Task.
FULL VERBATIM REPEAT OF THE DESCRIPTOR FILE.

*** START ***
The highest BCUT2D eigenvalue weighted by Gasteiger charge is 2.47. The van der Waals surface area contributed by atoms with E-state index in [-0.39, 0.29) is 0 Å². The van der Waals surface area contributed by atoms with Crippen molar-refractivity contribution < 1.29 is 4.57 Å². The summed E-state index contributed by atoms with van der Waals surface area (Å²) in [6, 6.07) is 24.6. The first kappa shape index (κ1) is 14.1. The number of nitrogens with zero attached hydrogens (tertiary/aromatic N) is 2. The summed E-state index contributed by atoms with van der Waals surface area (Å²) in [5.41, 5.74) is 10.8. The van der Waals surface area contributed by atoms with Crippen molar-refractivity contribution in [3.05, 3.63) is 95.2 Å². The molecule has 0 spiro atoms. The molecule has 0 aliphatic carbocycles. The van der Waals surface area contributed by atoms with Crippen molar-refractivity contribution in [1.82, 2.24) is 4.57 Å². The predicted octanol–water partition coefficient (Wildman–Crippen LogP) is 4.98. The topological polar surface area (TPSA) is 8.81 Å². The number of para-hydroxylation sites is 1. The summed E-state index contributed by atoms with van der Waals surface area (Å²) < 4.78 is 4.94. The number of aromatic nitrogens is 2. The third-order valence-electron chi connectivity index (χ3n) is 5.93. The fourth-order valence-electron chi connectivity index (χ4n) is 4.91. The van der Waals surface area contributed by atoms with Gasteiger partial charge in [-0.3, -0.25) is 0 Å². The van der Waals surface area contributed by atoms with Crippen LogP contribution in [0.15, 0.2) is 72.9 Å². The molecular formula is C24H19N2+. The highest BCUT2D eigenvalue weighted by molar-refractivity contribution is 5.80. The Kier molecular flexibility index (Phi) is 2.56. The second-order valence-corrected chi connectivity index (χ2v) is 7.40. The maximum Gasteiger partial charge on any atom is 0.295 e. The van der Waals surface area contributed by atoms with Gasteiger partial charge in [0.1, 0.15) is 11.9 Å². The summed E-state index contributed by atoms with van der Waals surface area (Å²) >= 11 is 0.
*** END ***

The highest BCUT2D eigenvalue weighted by Gasteiger charge is 2.47. The van der Waals surface area contributed by atoms with E-state index in [-0.39, 0.29) is 0 Å². The van der Waals surface area contributed by atoms with Crippen molar-refractivity contribution < 1.29 is 4.57 Å². The summed E-state index contributed by atoms with van der Waals surface area (Å²) in [6, 6.07) is 24.6. The first kappa shape index (κ1) is 14.1. The number of nitrogens with zero attached hydrogens (tertiary/aromatic N) is 2. The summed E-state index contributed by atoms with van der Waals surface area (Å²) in [5.41, 5.74) is 10.8. The van der Waals surface area contributed by atoms with Crippen molar-refractivity contribution in [3.05, 3.63) is 95.2 Å². The molecule has 0 spiro atoms. The molecule has 0 aliphatic carbocycles. The van der Waals surface area contributed by atoms with Crippen molar-refractivity contribution in [1.82, 2.24) is 4.57 Å². The predicted octanol–water partition coefficient (Wildman–Crippen LogP) is 4.98. The topological polar surface area (TPSA) is 8.81 Å². The number of para-hydroxylation sites is 1. The summed E-state index contributed by atoms with van der Waals surface area (Å²) < 4.78 is 4.94. The number of aromatic nitrogens is 2. The third-order valence-electron chi connectivity index (χ3n) is 5.93. The fourth-order valence-electron chi connectivity index (χ4n) is 4.91. The van der Waals surface area contributed by atoms with Gasteiger partial charge in [-0.3, -0.25) is 0 Å². The van der Waals surface area contributed by atoms with Crippen LogP contribution in [0.15, 0.2) is 72.9 Å². The molecular formula is C24H19N2+. The highest BCUT2D eigenvalue weighted by molar-refractivity contribution is 5.80. The Kier molecular flexibility index (Phi) is 2.56. The second-order valence-corrected chi connectivity index (χ2v) is 7.40. The maximum Gasteiger partial charge on any atom is 0.295 e. The van der Waals surface area contributed by atoms with Gasteiger partial charge in [0.1, 0.15) is 11.9 Å². The summed E-state index contributed by atoms with van der Waals surface area (Å²) >= 11 is 0.